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Teaching and Learning, 15(2),25-37
Singaporeans speak English in a variety of ways. There are speech patterns that are the same as those an educated speaker of English might expect, but there are also features of spoken English that are distinctively regional and that may cause initial problems for foreigners in Singapore. This variation in Singapore often depends on the background of speakers and the situation in which English is used (Tay 1982).
For the last twenty-five years, linguists have studied the way English is spoken by Singaporeans, among them Tongue (1974),
Crewe (1977), Tay (1 978), Brown (1 986) and Biedrzycki (1994). Most of these studies, however, have concentrated on sentence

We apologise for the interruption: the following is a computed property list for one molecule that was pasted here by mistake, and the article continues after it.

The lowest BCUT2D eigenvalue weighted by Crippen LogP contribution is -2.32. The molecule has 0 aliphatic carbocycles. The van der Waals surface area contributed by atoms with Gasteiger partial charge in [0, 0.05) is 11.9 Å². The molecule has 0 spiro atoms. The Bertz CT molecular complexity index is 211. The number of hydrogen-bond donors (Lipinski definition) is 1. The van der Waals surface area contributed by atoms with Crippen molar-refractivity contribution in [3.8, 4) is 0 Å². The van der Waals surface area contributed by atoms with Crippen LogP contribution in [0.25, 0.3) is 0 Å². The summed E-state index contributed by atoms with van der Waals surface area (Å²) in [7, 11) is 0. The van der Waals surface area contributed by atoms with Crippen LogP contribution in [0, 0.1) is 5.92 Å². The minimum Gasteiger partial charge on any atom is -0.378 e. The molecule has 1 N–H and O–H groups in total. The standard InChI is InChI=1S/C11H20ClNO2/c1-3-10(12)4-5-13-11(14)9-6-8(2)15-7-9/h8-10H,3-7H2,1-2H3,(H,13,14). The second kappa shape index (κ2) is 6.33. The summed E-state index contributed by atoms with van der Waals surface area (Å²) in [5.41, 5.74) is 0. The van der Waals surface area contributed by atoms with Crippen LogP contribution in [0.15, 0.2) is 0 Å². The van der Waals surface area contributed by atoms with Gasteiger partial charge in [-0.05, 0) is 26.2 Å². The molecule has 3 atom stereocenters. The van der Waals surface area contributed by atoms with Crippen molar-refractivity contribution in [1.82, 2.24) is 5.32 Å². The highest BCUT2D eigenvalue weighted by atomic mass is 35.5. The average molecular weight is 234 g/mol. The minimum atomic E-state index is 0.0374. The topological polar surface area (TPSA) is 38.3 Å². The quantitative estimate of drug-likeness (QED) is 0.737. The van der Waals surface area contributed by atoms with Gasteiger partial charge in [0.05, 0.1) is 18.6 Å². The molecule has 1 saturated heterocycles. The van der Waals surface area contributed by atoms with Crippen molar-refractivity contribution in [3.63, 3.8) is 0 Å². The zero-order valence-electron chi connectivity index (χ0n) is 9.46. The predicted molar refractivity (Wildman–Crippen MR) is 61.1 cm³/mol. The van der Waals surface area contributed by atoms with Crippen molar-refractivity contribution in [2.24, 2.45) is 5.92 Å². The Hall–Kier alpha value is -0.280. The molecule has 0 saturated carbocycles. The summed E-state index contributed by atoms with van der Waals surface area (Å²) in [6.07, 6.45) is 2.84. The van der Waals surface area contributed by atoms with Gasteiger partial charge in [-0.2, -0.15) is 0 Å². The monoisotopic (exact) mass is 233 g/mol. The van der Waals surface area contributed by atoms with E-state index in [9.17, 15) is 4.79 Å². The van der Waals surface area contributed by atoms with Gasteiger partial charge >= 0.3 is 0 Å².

structures, word usage or phonemes (vowels and consonants). There has been relatively little research done on the prosodic
features of Singapore English (SE) with the notable exception of Deterding (1993, 1994a and 1994b) who has examined rhythm,
intonation patterns and stress placement. My paper attempts to fill in some gaps in the description of this variety of English by analysing intonation features in a sample of about 400 educated SE speakers.
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